This was an absolutely wonderful book - the first I've read by Yancey, but it will certainly not be the last. Actually, I listened to it as a book on tape, and much of it by walking around the office park at Colonial Point with a tape player and earphones.Yancey opens his book by saying that many times when he is in a waiting room or on a plane, people will ask what he does. When he says that he is a writer of books on spiritual themes, they tell him their horror stories. He response with, "Oh, it's worse than that. Let me tell you my story."Yancey grew up in a small, strict, fundamentalist church in the south who believed that everyon who didn't agree with them was teetering on the edge of hell. It was not a healthy environment and many people left. In his book, he probes the question of why he survived. This book is a tribute to thirteen remarkable people who influenced him for good.Yancey has forgiven the repressiveness of the church, much because of Chesterton who wrote, "The Christian ideal has not been tried and found wanting. It has been found difficult and untried."As Yancey reviewed his list of people who had influenced him, he sees flawed, not perfect people. From them, he learned how to handle his own longings.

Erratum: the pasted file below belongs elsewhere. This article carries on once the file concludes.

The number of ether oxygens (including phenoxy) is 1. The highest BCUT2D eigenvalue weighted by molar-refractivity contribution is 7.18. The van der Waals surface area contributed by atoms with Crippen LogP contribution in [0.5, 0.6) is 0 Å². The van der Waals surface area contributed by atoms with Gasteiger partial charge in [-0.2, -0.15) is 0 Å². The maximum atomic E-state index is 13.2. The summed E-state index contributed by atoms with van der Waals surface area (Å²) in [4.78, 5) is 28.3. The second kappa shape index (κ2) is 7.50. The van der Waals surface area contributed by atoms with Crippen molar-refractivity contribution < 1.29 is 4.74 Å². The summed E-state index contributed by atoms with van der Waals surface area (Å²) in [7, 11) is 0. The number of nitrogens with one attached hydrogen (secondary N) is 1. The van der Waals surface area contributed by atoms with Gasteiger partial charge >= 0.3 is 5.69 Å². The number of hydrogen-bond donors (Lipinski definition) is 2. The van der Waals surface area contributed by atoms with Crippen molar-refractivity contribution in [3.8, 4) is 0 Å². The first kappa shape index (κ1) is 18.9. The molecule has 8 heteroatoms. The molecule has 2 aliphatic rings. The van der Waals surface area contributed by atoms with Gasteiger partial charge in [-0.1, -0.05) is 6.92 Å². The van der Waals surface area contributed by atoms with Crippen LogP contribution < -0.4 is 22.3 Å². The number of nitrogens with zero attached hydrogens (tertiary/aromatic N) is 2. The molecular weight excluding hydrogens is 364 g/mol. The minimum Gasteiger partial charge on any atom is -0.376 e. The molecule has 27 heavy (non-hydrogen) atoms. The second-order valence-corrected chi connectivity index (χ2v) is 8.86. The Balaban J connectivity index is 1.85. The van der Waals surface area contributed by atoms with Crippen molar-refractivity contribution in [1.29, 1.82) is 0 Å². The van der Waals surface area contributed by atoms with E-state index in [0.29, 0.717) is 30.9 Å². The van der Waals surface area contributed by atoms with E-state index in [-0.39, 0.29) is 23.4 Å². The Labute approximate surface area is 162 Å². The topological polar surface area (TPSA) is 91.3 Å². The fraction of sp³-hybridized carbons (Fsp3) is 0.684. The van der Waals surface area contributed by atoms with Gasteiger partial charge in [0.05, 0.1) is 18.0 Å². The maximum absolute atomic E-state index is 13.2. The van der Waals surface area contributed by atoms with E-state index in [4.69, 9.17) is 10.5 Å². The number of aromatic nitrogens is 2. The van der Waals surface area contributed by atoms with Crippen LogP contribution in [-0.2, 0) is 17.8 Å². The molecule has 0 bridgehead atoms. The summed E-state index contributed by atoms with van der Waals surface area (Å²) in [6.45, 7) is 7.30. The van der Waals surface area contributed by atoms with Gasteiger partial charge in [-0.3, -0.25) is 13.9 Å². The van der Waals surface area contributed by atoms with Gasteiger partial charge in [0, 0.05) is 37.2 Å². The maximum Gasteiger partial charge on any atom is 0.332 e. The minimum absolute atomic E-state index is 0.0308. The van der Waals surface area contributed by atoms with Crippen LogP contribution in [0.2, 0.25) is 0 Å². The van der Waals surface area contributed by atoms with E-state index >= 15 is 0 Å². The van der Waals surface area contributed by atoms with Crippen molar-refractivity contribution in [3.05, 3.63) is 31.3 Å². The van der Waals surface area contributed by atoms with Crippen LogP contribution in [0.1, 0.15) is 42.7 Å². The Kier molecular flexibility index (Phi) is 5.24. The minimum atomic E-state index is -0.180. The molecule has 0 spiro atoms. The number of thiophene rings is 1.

Yancey is a somewhat difficult author for those who still have emotional ties to the imperfect, fundamentalist churches of their youth. Even if they have long since left these churches, it is sad for some who in contrast to Yancey have warm memories, to have the blemishes so clearly displayed. Yancey, an author and jounalist of note, gives us insights into the lives of 13 men and women, many with whom he was personally acquainted, who played an influencing role in his spiritual recovery from his fundamentalist upbringing.
Blending biography and autobiography, Yancy retraces the role of several prominent authors, doctors, and leaders in sorting out the struggles and difficulties of his faith from adolescence to adulthood. Yancy describes the influences of MLK Jr., Gandhi, Tolstoy, Chesterton, and Annie Dillard (to name 5 of the 13) in his progression of faith. Soul Survivor offers an intensely personal and honest testimony of both Yancy¿s faith and doubt. A
An easy book to pick up and put down. The chapters all sit independantly of eacother, which is a very good thing. I've learned a lot about the different people in this book: GK Chesterton, Mo T, Nouwen, MLK, and others.
Insight into what influences Yancey was great